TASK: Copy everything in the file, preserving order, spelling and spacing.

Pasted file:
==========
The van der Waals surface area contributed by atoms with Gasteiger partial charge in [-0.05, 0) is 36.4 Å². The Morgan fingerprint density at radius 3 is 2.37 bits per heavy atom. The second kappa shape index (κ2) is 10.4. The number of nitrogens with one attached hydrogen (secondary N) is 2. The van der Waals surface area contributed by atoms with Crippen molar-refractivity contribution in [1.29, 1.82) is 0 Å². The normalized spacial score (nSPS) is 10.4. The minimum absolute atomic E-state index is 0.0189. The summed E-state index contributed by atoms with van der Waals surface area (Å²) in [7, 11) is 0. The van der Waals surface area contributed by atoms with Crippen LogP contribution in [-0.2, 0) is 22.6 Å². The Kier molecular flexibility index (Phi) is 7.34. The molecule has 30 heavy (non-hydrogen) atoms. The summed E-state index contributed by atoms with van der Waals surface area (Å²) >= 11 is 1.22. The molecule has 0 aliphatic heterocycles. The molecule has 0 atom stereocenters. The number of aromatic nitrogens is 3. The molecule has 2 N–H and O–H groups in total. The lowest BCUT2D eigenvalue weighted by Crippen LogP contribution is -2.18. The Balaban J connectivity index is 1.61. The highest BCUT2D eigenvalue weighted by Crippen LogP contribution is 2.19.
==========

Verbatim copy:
The van der Waals surface area contributed by atoms with Gasteiger partial charge in [-0.05, 0) is 36.4 Å². The Morgan fingerprint density at radius 3 is 2.37 bits per heavy atom. The second kappa shape index (κ2) is 10.4. The number of nitrogens with one attached hydrogen (secondary N) is 2. The van der Waals surface area contributed by atoms with Crippen molar-refractivity contribution in [1.29, 1.82) is 0 Å². The normalized spacial score (nSPS) is 10.4. The minimum absolute atomic E-state index is 0.0189. The summed E-state index contributed by atoms with van der Waals surface area (Å²) in [7, 11) is 0. The van der Waals surface area contributed by atoms with Crippen LogP contribution in [-0.2, 0) is 22.6 Å². The Kier molecular flexibility index (Phi) is 7.34. The molecule has 30 heavy (non-hydrogen) atoms. The summed E-state index contributed by atoms with van der Waals surface area (Å²) >= 11 is 1.22. The molecule has 0 aliphatic heterocycles. The molecule has 0 atom stereocenters. The number of aromatic nitrogens is 3. The molecule has 2 N–H and O–H groups in total. The lowest BCUT2D eigenvalue weighted by Crippen LogP contribution is -2.18. The Balaban J connectivity index is 1.61. The highest BCUT2D eigenvalue weighted by Crippen LogP contribution is 2.19.